Wednesday, October 31, 2012

Good in intent and Deep in expression

Monetary Policy October 30, 2012: Good in intent and deep in expression.

RBI in tossing between hope and despair over the macroeconomic reform implementation decided to symbolically respond to the recent key policy initiatives by marginally bringing the CRR down by 25basis points. Its key anxiety areas are: likely rise in headline inflation triggered by cost-push and supply-retarding factors in the backdrop of not-so-very-encouraging agricultural growth; sluggish manufacturing growth; and moderation in services sector growth in the backdrop of unstable global financial stability not withstanding commodity markets easing. The slowdown in economic growth would continue to stare at us. It remains to be seen as to how much of Rs.17500cr released with CRR cut would result in corresponding increase in the credit flow to the deserving sectors. Governor could not have done better in the given circumstances, notwithstanding the pressures from the India incorporated and the Finance Minister to reduce the key rates.

If one looks at the key factors behind the slowing down of growth – the falling domestic savings – a fall from 36.8% in 2007-08 to 32.7% in 2010-11 and the estimated slowdown of further 3 -4 percent in 2011-12 is a cause for worry. More particularly, the household savings and financial assets have come down from 11.6% in 2007-08 to 10% in 10-11; a slip in savings rate of public sector by another 1.7% and the sluggish deposit growth of commercial banks during the first and second half of 2012-13 – are a fall out of the persisting inflation. The fuel rates are up; domestic gas rate is up; slowdown in agricultural production any way pushed all the farm product prices northwards; transport bottlenecks not eased; exports showed only a marginal increase; the FDI and FII investment rise is symbolic supporting the recent policy initiatives; there are clear signals of railway passenger rates going up; the prospect of rabi crop rising is marginal and therefore, the supply side constraints have no hope of easing.

Coming to the releasing Rs.17500cr, it is a matter of big doubt whether most of it would go to areas starved of credit, notwithstanding the easing of priority sector credit norms. There has been no evidence in the past that either the earlier reduction in SLR and CRR has been put through the credit window. The amounts have gone to fund the safe havens – treasury bonds. The NPAs showed a decline lately; but the decline when looked at carefully, can be traced to corporate debt restructuring. The restructured debt can be recovered only when the order books of companies increase substantially. Such recovery is remote in the backdrop of unabated inflation. The micro and small enterprise sector is crying for credit but their sob stories cannot find real answers in the backdrop of corporate fall outs. The large manufacturing sector has to keep the MSME order book rising when the banks see comfort in lending to the MSMEs and this is hard to come by. The credit to the farm sector is more government driven than the sector driven. In the light of the farmers looking for another big write-off bonanza with 2014 General Elections just one and half years away, it is hard to expect banks to go in a big way to fill the farm credit gaps. It is time that the Banks decide whether to give Rs.4500cr to a corporate that could go for restructuring and also face sovereign risk, e.g., King Fisher and the like or to spread it to 45000 clients with Rs.10lakhs where the credit risk is likely to be around 5%.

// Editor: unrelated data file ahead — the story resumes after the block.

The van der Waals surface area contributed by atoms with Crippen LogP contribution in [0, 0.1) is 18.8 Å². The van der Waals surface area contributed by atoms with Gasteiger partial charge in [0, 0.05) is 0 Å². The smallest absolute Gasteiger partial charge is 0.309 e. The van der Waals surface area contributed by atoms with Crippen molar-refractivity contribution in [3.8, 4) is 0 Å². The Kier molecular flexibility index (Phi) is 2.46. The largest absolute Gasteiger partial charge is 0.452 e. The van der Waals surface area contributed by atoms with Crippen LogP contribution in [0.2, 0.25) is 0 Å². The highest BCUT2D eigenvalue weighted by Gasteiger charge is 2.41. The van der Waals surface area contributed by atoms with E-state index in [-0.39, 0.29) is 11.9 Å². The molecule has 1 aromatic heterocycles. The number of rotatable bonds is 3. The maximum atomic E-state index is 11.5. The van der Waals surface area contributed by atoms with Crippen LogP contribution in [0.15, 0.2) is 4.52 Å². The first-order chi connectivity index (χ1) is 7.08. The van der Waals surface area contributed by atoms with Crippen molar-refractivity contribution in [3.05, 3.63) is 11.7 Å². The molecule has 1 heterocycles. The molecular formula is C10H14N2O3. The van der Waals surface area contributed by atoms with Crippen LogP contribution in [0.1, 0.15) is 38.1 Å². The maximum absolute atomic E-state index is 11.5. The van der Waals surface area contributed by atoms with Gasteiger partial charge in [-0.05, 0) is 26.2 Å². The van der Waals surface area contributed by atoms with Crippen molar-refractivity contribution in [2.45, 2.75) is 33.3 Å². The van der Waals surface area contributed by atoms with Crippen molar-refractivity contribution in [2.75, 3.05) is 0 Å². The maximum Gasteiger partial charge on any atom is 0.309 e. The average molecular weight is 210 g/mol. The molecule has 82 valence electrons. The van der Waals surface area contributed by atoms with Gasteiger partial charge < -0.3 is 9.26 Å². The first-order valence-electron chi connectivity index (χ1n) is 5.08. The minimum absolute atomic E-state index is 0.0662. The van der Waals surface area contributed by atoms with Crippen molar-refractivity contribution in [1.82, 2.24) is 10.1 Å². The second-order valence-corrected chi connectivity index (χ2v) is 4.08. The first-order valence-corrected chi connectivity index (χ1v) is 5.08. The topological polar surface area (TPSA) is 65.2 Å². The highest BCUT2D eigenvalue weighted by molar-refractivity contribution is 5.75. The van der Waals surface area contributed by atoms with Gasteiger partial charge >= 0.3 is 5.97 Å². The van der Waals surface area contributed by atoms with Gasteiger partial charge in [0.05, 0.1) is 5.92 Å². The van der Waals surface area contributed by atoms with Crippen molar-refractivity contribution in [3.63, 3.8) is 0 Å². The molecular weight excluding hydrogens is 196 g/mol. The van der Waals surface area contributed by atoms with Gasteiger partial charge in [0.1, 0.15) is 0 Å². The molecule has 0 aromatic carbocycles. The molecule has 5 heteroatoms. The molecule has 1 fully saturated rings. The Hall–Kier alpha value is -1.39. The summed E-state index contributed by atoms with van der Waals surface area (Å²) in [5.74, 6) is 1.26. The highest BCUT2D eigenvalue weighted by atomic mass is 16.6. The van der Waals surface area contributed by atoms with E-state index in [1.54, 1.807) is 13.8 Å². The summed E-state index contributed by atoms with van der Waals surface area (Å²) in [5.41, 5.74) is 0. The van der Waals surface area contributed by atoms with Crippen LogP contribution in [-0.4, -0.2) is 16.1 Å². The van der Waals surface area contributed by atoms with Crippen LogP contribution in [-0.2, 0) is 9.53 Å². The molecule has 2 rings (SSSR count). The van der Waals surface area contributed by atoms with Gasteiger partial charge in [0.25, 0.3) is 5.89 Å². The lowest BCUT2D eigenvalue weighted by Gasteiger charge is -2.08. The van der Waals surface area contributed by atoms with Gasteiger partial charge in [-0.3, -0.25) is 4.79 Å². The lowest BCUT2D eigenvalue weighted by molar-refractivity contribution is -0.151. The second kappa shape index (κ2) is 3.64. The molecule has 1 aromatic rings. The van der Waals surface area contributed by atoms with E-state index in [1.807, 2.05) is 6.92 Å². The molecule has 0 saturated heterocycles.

Infrastructure, real estate and retail sectors are not exuding confidence in lenders with the huge corporate debt restructuring already on their books. It is only manufacturing sector that is leaving some hope for enhanced credit flow in the next six months. Unless the Government seriously addresses the issues confronting the mining, electricity, gas and water supply, the pick-up of the manufacturing sector would continue to live in hope and so do the MSMEs. There can be a virtuous credit cycle in motion and this depends upon the reform-action rather than reform-intent.

The hope of services sector fueling growth depends on the rising disposable incomes, low interest rates and credit-fuelled consumer spending. Last year services sector expanded by 8.5%, less by 0.7% than in 2010-11. Financing, insurance, real estate and business services and construction sectors in this segment have driven the growth. The first quarter of the current year also indicated the same trend.

Easing monetary policy is a shade less important than strengthening the fiscal policy. Fiscal policy is thus far a pack of intents. The cash subsidy scheme to materialize in a country of our diversity will depend upon the aadhar linkage and this linkage is slow to materialize. The disinvestment of Rs.30000cr announced by the FM a day before this monetary policy release has many doubts on the horizon in the light of past performance and the swinging stock indices, slow investment inflows as also the unstable rupee. The current account deficit ruling high now has also left more aspiration than action.

Monetary policy announcement is an important event more to introspect and prospect than to experience a comfort and strength.